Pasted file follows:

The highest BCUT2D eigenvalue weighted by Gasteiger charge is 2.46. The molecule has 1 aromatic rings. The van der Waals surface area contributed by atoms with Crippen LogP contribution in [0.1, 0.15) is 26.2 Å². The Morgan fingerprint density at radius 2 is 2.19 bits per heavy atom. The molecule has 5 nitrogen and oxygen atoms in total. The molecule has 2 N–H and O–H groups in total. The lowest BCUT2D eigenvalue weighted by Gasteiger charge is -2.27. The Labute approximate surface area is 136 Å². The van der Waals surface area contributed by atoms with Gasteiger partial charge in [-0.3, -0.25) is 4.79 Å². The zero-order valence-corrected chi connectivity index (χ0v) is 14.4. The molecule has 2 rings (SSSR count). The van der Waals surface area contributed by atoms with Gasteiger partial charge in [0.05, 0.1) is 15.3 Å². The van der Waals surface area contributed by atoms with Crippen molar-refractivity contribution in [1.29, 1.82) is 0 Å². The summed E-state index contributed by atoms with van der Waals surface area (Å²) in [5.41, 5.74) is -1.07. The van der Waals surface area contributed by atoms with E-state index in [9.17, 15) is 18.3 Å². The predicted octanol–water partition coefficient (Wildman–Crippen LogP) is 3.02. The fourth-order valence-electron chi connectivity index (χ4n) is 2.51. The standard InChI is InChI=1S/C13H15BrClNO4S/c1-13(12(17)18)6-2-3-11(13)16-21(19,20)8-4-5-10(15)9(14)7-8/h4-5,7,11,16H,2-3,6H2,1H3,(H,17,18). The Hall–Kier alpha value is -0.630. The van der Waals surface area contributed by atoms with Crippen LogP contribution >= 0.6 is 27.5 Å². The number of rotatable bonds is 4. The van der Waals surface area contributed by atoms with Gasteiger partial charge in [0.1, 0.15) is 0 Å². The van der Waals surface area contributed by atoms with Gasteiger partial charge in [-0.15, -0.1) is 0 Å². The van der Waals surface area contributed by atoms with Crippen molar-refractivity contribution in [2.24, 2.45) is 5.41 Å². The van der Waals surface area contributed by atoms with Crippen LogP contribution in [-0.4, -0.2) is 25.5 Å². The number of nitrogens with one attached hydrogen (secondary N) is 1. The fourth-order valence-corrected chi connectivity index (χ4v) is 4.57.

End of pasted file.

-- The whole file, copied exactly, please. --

The highest BCUT2D eigenvalue weighted by Gasteiger charge is 2.46. The molecule has 1 aromatic rings. The van der Waals surface area contributed by atoms with Crippen LogP contribution in [0.1, 0.15) is 26.2 Å². The Morgan fingerprint density at radius 2 is 2.19 bits per heavy atom. The molecule has 5 nitrogen and oxygen atoms in total. The molecule has 2 N–H and O–H groups in total. The lowest BCUT2D eigenvalue weighted by Gasteiger charge is -2.27. The Labute approximate surface area is 136 Å². The van der Waals surface area contributed by atoms with Gasteiger partial charge in [-0.3, -0.25) is 4.79 Å². The zero-order valence-corrected chi connectivity index (χ0v) is 14.4. The molecule has 2 rings (SSSR count). The van der Waals surface area contributed by atoms with Gasteiger partial charge in [0.05, 0.1) is 15.3 Å². The van der Waals surface area contributed by atoms with Crippen molar-refractivity contribution in [1.29, 1.82) is 0 Å². The summed E-state index contributed by atoms with van der Waals surface area (Å²) in [5.41, 5.74) is -1.07. The van der Waals surface area contributed by atoms with E-state index in [9.17, 15) is 18.3 Å². The predicted octanol–water partition coefficient (Wildman–Crippen LogP) is 3.02. The fourth-order valence-electron chi connectivity index (χ4n) is 2.51. The standard InChI is InChI=1S/C13H15BrClNO4S/c1-13(12(17)18)6-2-3-11(13)16-21(19,20)8-4-5-10(15)9(14)7-8/h4-5,7,11,16H,2-3,6H2,1H3,(H,17,18). The Hall–Kier alpha value is -0.630. The van der Waals surface area contributed by atoms with Crippen LogP contribution >= 0.6 is 27.5 Å². The number of rotatable bonds is 4. The van der Waals surface area contributed by atoms with Gasteiger partial charge in [0.1, 0.15) is 0 Å². The van der Waals surface area contributed by atoms with Gasteiger partial charge in [-0.15, -0.1) is 0 Å². The van der Waals surface area contributed by atoms with Crippen molar-refractivity contribution in [2.24, 2.45) is 5.41 Å². The van der Waals surface area contributed by atoms with Crippen LogP contribution in [-0.4, -0.2) is 25.5 Å². The number of nitrogens with one attached hydrogen (secondary N) is 1. The fourth-order valence-corrected chi connectivity index (χ4v) is 4.57.